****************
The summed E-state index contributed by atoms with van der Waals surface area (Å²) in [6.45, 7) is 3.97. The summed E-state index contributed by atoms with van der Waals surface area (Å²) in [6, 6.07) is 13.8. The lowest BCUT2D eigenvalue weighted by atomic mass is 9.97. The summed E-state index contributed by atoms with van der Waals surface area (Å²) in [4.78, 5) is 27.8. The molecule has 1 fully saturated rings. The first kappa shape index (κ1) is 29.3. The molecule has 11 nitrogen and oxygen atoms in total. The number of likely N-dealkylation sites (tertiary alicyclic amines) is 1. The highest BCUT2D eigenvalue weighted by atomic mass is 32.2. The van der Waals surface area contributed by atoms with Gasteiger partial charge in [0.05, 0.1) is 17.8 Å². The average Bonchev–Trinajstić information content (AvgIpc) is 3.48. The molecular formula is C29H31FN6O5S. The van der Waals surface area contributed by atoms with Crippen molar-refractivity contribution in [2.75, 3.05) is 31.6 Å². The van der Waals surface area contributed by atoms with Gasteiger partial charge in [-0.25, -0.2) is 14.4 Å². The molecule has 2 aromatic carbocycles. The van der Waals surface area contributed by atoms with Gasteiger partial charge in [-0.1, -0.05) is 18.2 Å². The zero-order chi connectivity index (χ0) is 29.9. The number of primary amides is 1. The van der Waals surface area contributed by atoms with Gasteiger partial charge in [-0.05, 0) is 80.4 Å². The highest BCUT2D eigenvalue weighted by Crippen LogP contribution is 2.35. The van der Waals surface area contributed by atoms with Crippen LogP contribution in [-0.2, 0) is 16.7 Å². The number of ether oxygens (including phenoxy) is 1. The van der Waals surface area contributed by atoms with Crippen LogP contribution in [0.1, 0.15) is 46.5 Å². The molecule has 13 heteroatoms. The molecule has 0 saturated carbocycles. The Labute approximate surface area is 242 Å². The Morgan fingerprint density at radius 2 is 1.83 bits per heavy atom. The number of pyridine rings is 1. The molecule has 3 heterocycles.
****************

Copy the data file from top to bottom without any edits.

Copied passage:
The summed E-state index contributed by atoms with van der Waals surface area (Å²) in [6.45, 7) is 3.97. The summed E-state index contributed by atoms with van der Waals surface area (Å²) in [6, 6.07) is 13.8. The lowest BCUT2D eigenvalue weighted by atomic mass is 9.97. The summed E-state index contributed by atoms with van der Waals surface area (Å²) in [4.78, 5) is 27.8. The molecule has 1 fully saturated rings. The first kappa shape index (κ1) is 29.3. The molecule has 11 nitrogen and oxygen atoms in total. The number of likely N-dealkylation sites (tertiary alicyclic amines) is 1. The highest BCUT2D eigenvalue weighted by atomic mass is 32.2. The van der Waals surface area contributed by atoms with Gasteiger partial charge in [0.05, 0.1) is 17.8 Å². The average Bonchev–Trinajstić information content (AvgIpc) is 3.48. The molecular formula is C29H31FN6O5S. The van der Waals surface area contributed by atoms with Crippen molar-refractivity contribution in [2.75, 3.05) is 31.6 Å². The van der Waals surface area contributed by atoms with Gasteiger partial charge in [-0.25, -0.2) is 14.4 Å². The molecule has 2 aromatic carbocycles. The van der Waals surface area contributed by atoms with Gasteiger partial charge in [-0.1, -0.05) is 18.2 Å². The zero-order chi connectivity index (χ0) is 29.9. The number of primary amides is 1. The van der Waals surface area contributed by atoms with Gasteiger partial charge in [-0.05, 0) is 80.4 Å². The highest BCUT2D eigenvalue weighted by Crippen LogP contribution is 2.35. The van der Waals surface area contributed by atoms with Crippen LogP contribution in [-0.2, 0) is 16.7 Å². The number of ether oxygens (including phenoxy) is 1. The van der Waals surface area contributed by atoms with Crippen LogP contribution in [0.1, 0.15) is 46.5 Å². The molecule has 13 heteroatoms. The molecule has 0 saturated carbocycles. The Labute approximate surface area is 242 Å². The Morgan fingerprint density at radius 2 is 1.83 bits per heavy atom. The number of pyridine rings is 1. The molecule has 3 heterocycles.